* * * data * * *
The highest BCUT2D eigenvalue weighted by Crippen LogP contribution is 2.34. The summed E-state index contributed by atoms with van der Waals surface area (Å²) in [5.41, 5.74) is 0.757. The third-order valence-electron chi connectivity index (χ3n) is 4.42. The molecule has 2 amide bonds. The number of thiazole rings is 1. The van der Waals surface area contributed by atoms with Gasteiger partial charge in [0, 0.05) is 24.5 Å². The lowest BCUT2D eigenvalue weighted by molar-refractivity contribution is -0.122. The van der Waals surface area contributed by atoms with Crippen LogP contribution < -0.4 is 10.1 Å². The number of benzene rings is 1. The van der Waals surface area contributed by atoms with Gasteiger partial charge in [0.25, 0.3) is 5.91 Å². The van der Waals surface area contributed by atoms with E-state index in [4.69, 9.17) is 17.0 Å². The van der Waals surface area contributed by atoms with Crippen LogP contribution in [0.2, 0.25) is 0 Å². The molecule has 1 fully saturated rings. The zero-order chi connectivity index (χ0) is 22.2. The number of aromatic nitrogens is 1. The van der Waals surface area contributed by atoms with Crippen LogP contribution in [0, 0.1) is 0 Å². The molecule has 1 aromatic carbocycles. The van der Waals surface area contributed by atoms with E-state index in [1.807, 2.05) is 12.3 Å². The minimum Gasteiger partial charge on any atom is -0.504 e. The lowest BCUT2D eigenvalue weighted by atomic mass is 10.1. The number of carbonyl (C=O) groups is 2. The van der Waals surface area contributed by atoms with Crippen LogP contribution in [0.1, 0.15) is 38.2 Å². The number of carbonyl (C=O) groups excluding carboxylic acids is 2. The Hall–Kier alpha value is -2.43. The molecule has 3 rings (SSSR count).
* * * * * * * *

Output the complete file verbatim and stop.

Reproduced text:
The highest BCUT2D eigenvalue weighted by Crippen LogP contribution is 2.34. The summed E-state index contributed by atoms with van der Waals surface area (Å²) in [5.41, 5.74) is 0.757. The third-order valence-electron chi connectivity index (χ3n) is 4.42. The molecule has 2 amide bonds. The number of thiazole rings is 1. The van der Waals surface area contributed by atoms with Gasteiger partial charge in [0, 0.05) is 24.5 Å². The lowest BCUT2D eigenvalue weighted by molar-refractivity contribution is -0.122. The van der Waals surface area contributed by atoms with Crippen LogP contribution < -0.4 is 10.1 Å². The number of benzene rings is 1. The van der Waals surface area contributed by atoms with Gasteiger partial charge in [0.25, 0.3) is 5.91 Å². The van der Waals surface area contributed by atoms with E-state index in [4.69, 9.17) is 17.0 Å². The van der Waals surface area contributed by atoms with Crippen LogP contribution in [0.2, 0.25) is 0 Å². The molecule has 1 fully saturated rings. The zero-order chi connectivity index (χ0) is 22.2. The number of aromatic nitrogens is 1. The van der Waals surface area contributed by atoms with Crippen LogP contribution in [0, 0.1) is 0 Å². The molecule has 1 aromatic carbocycles. The van der Waals surface area contributed by atoms with E-state index in [1.807, 2.05) is 12.3 Å². The minimum Gasteiger partial charge on any atom is -0.504 e. The lowest BCUT2D eigenvalue weighted by atomic mass is 10.1. The number of carbonyl (C=O) groups is 2. The van der Waals surface area contributed by atoms with Crippen LogP contribution in [0.1, 0.15) is 38.2 Å². The number of carbonyl (C=O) groups excluding carboxylic acids is 2. The Hall–Kier alpha value is -2.43. The molecule has 3 rings (SSSR count).